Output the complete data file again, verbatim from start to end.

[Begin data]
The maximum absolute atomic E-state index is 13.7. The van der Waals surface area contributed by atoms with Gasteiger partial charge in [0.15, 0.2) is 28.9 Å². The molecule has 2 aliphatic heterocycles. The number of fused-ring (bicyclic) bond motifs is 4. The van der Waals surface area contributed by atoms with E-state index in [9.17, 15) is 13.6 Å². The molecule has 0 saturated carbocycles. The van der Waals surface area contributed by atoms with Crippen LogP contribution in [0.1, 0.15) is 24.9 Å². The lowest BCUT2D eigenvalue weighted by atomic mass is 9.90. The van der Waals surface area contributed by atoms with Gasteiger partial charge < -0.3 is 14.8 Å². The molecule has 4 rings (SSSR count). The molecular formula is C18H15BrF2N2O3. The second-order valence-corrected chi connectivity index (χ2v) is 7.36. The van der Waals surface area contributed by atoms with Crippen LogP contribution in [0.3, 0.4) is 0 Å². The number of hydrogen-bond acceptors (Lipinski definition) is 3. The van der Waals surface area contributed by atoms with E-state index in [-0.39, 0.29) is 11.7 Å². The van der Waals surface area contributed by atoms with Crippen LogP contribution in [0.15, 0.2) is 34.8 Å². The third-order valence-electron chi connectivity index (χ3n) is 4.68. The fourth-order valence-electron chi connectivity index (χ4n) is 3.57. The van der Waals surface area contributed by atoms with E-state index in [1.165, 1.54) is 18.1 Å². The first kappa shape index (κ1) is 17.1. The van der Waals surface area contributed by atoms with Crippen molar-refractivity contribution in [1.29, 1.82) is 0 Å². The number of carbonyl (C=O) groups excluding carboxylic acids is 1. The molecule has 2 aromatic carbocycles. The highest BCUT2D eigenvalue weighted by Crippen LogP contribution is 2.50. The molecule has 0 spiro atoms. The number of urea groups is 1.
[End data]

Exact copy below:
The maximum absolute atomic E-state index is 13.7. The van der Waals surface area contributed by atoms with Gasteiger partial charge in [0.15, 0.2) is 28.9 Å². The molecule has 2 aliphatic heterocycles. The number of fused-ring (bicyclic) bond motifs is 4. The van der Waals surface area contributed by atoms with E-state index in [9.17, 15) is 13.6 Å². The molecule has 0 saturated carbocycles. The van der Waals surface area contributed by atoms with Crippen LogP contribution in [0.1, 0.15) is 24.9 Å². The lowest BCUT2D eigenvalue weighted by atomic mass is 9.90. The van der Waals surface area contributed by atoms with Gasteiger partial charge < -0.3 is 14.8 Å². The molecule has 4 rings (SSSR count). The molecular formula is C18H15BrF2N2O3. The second-order valence-corrected chi connectivity index (χ2v) is 7.36. The van der Waals surface area contributed by atoms with Crippen LogP contribution in [0.3, 0.4) is 0 Å². The number of hydrogen-bond acceptors (Lipinski definition) is 3. The van der Waals surface area contributed by atoms with E-state index in [-0.39, 0.29) is 11.7 Å². The van der Waals surface area contributed by atoms with Crippen LogP contribution in [0.15, 0.2) is 34.8 Å². The third-order valence-electron chi connectivity index (χ3n) is 4.68. The fourth-order valence-electron chi connectivity index (χ4n) is 3.57. The van der Waals surface area contributed by atoms with E-state index in [1.165, 1.54) is 18.1 Å². The first kappa shape index (κ1) is 17.1. The van der Waals surface area contributed by atoms with Crippen molar-refractivity contribution in [1.29, 1.82) is 0 Å². The number of carbonyl (C=O) groups excluding carboxylic acids is 1. The molecule has 2 aromatic carbocycles. The highest BCUT2D eigenvalue weighted by Crippen LogP contribution is 2.50. The molecule has 0 spiro atoms. The number of urea groups is 1.